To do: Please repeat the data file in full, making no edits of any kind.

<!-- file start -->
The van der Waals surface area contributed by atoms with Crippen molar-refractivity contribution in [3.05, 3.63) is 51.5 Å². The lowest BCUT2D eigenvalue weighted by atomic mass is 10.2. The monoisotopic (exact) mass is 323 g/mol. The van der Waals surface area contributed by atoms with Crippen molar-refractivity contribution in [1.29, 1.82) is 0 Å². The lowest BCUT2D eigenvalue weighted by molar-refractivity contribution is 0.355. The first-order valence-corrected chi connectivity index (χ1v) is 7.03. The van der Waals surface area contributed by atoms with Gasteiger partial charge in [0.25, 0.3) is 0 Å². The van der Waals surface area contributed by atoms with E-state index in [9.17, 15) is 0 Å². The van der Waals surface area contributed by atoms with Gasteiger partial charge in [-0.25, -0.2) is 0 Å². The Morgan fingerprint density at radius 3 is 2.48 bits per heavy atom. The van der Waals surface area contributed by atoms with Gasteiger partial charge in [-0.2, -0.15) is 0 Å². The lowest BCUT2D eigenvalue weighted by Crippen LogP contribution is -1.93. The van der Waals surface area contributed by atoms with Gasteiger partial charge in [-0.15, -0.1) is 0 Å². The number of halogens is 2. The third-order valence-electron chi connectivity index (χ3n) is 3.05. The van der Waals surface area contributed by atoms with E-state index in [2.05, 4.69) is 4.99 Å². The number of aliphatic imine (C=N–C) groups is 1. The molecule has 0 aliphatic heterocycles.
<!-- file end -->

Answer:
The van der Waals surface area contributed by atoms with Crippen molar-refractivity contribution in [3.05, 3.63) is 51.5 Å². The lowest BCUT2D eigenvalue weighted by atomic mass is 10.2. The monoisotopic (exact) mass is 323 g/mol. The van der Waals surface area contributed by atoms with Crippen molar-refractivity contribution in [1.29, 1.82) is 0 Å². The lowest BCUT2D eigenvalue weighted by molar-refractivity contribution is 0.355. The first-order valence-corrected chi connectivity index (χ1v) is 7.03. The van der Waals surface area contributed by atoms with Gasteiger partial charge in [0.25, 0.3) is 0 Å². The van der Waals surface area contributed by atoms with E-state index in [9.17, 15) is 0 Å². The van der Waals surface area contributed by atoms with Gasteiger partial charge in [-0.25, -0.2) is 0 Å². The Morgan fingerprint density at radius 3 is 2.48 bits per heavy atom. The van der Waals surface area contributed by atoms with Gasteiger partial charge in [-0.2, -0.15) is 0 Å². The lowest BCUT2D eigenvalue weighted by Crippen LogP contribution is -1.93. The van der Waals surface area contributed by atoms with Gasteiger partial charge in [-0.15, -0.1) is 0 Å². The number of halogens is 2. The third-order valence-electron chi connectivity index (χ3n) is 3.05. The van der Waals surface area contributed by atoms with E-state index in [2.05, 4.69) is 4.99 Å². The number of aliphatic imine (C=N–C) groups is 1. The molecule has 0 aliphatic heterocycles.